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Full-Text Articles in Law

Making "Friends" With The #Ethics Rules: Avoiding Pitfalls In Professional Social Media Use, Cynthia Laury Dahl Jan 2015

Making "Friends" With The #Ethics Rules: Avoiding Pitfalls In Professional Social Media Use, Cynthia Laury Dahl

Faculty Scholarship at Penn Law

Lawyers’ professional use of social media is widespread and a critical component to running a successful practice. Yet some common uses of social media easily – and often innocently -- violate the professional rules of ethics. The American Bar Association recently passed amendments to the Model Rules of Professional Conduct to include topics related to social media use, but the amendments still do not address all issues. Likewise, advisory opinions of state and local bar associations and court opinions give scant and sometimes contradictory advice about when a use does or does not violate a Rule. This essay discusses four topics at ...


Some Steps Between Attitudes And Verdicts, Phoebe C. Ellsworth Jan 2003

Some Steps Between Attitudes And Verdicts, Phoebe C. Ellsworth

Book Chapters

Most research that has attempted to predict verdict preferences on the basis of stable juror characteristics, such as attitudes and personality traits, has found that individual differences among jurors are not very useful predictors, accounting for only a small proportion of the variance in verdict choices. Some commentators have therefore concluded that verdicts are overwhelmingly accounted for by "the weight of the evidence," and that differences among jurors have negligible effects. But there is a paradox here: In most cases the weight of the evidence is insufficient to produce firstballot unanimity in the jury (Hans & Vidmar, 1986; Hastie, Penrod, & Pennington, 1983; Kalven & Zeisel, 1966 ...


Avoid Bald Men And People With Green Socks? Other Ways To Improve The Voir Dire Process In Jury Selection, Valerie P. Hans, Alayna Jehle Jan 2003

Avoid Bald Men And People With Green Socks? Other Ways To Improve The Voir Dire Process In Jury Selection, Valerie P. Hans, Alayna Jehle

Cornell Law Faculty Publications

During jury selection, many courts adopt a minimal approach to voir dire questions, asking a small number of close-ended questions to groups of prospective jurors and requiring prospective jurors to volunteer their biases. This Article describes research evidence showing that limited voir dire questioning is often ineffective in detecting juror bias. To improve the effectiveness of voir dire, the authors make four recommendations: (1) increase the use of juror questionnaires; (2) incorporate some open-ended questions; (3) expand the types of questions that are asked; and (4) allow attorneys to participate in voir dire.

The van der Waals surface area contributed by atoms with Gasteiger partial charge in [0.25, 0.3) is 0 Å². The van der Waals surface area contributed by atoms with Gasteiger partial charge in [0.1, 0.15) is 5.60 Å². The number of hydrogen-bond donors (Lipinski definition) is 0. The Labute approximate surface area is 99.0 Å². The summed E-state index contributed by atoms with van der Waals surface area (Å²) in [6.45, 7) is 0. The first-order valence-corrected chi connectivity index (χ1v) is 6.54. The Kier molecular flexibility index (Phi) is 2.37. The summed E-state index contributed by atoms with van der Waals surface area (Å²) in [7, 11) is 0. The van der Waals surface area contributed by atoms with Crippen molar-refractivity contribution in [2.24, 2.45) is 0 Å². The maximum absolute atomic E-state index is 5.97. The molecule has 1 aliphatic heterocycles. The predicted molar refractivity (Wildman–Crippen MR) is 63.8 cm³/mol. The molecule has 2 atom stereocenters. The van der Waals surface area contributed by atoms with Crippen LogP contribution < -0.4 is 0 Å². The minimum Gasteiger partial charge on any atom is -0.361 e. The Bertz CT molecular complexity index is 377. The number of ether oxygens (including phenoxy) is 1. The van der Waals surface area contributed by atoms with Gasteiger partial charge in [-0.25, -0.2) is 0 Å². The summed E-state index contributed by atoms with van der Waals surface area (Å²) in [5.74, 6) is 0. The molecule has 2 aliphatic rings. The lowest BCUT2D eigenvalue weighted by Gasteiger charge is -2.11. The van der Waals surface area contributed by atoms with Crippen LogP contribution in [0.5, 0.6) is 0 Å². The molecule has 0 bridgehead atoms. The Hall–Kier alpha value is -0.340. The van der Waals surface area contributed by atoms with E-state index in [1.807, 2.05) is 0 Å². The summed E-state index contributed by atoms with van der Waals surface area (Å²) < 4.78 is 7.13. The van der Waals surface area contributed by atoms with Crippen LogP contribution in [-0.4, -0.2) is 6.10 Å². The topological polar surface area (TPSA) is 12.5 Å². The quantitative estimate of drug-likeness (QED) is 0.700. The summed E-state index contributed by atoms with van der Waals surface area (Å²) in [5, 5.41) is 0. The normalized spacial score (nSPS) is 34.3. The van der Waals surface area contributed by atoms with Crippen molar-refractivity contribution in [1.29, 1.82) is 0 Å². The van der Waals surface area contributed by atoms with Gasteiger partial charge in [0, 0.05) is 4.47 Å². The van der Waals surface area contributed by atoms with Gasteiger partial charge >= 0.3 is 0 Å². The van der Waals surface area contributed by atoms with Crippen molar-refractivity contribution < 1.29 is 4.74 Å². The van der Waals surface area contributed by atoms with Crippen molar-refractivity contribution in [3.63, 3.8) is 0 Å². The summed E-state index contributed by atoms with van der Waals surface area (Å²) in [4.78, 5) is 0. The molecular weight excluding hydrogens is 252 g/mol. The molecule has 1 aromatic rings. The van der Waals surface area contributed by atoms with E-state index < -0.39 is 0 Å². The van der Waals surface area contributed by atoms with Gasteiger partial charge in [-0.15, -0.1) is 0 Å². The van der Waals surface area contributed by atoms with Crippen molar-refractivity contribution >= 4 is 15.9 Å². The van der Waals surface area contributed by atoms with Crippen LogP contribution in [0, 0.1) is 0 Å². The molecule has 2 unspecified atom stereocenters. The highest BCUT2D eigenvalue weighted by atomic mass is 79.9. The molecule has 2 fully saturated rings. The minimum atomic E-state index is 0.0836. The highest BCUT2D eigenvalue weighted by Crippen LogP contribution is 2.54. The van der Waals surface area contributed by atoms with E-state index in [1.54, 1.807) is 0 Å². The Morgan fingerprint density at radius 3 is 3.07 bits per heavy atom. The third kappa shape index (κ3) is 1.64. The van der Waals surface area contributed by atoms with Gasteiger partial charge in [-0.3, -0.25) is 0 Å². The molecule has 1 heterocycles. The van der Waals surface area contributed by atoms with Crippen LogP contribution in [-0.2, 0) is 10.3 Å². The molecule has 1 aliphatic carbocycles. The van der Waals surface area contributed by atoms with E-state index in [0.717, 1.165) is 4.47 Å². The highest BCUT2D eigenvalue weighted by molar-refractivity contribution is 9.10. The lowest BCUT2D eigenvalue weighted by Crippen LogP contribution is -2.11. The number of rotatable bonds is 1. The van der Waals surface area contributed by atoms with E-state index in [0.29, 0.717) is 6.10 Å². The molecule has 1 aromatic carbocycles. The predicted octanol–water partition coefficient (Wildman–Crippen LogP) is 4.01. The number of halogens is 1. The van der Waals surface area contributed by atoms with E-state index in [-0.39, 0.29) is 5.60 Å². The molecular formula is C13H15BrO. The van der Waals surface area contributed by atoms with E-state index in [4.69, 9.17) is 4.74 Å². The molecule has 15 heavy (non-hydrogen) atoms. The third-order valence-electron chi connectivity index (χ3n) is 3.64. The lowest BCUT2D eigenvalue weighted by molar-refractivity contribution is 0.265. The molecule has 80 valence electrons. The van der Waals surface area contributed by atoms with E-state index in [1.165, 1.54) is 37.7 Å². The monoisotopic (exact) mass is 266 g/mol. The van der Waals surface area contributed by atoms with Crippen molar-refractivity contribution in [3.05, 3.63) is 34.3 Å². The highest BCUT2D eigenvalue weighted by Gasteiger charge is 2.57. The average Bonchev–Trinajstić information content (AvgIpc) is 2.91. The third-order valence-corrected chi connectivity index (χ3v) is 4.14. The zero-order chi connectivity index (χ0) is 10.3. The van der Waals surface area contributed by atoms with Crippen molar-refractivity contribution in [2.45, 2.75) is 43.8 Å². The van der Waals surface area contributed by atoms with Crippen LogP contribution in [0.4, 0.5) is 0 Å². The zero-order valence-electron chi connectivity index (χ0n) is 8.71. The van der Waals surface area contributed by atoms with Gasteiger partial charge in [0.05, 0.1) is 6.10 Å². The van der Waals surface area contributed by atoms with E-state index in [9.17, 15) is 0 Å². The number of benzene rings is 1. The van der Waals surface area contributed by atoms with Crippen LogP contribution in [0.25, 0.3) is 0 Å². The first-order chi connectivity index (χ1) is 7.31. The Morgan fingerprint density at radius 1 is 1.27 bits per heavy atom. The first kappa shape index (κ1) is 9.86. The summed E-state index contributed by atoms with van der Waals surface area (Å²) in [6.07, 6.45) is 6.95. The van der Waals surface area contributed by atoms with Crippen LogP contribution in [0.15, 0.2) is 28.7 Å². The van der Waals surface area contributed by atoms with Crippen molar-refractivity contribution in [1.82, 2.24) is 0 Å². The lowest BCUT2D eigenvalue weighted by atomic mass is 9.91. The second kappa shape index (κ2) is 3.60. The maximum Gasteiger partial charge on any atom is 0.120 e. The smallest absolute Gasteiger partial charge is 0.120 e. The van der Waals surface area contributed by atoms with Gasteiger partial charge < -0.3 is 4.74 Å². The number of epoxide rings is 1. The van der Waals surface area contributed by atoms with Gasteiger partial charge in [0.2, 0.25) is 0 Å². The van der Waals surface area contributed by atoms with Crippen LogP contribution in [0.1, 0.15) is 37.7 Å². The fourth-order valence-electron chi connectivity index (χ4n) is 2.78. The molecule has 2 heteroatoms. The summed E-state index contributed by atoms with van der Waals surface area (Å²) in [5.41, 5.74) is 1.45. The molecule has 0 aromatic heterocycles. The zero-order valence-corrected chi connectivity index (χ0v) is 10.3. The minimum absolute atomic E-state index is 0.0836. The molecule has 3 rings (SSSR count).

The Color Of Truth: Race And The Assessment Of Credibility, Sheri Lynn Johnson Jul 1996

The Color Of Truth: Race And The Assessment Of Credibility, Sheri Lynn Johnson

Cornell Law Faculty Publications

No abstract provided.


The Conduct Of Voir Dire: A Psychological Analysis, Valerie P. Hans Apr 1986

The Conduct Of Voir Dire: A Psychological Analysis, Valerie P. Hans

Cornell Law Faculty Publications

The voir dire process in jury selection, in which the prospective jurors are questioned about their possible biases in the case, has come under increasing scrutiny in recent years. This article discusses psychological research and its implications for the conduct of the voir dire. The research indicates that individual, sequestered, open-ended questioning on issues directly relevant to the trial is the superior method for uncovering bias in prospective jurors. Furthermore, adversary attorneys appear to have a modest edge over judges in the detection of prejudice. The author notes that these findings must be balanced against other interests served by the ...


Jury Selection In Two Countries: A Psychological Perspective, Valerie P. Hans Jan 1982

Jury Selection In Two Countries: A Psychological Perspective, Valerie P. Hans

Cornell Law Faculty Publications

A comparative survey of jury selection practices in Britain and the United States indicates that the two countries differ along a number of dimensions, including the emphasis on the jury selection process in the trial, the amount and type of information available about prospective jurors, and the frequency with which trial lawyers alter the composition of the jury. The probable impact of these differences is analysed by considering the importance of jury composition in determining a jury’s verdict, the effectiveness of lawyers in exercising their challenges, and broader effects of jury selection procedures in the two countries.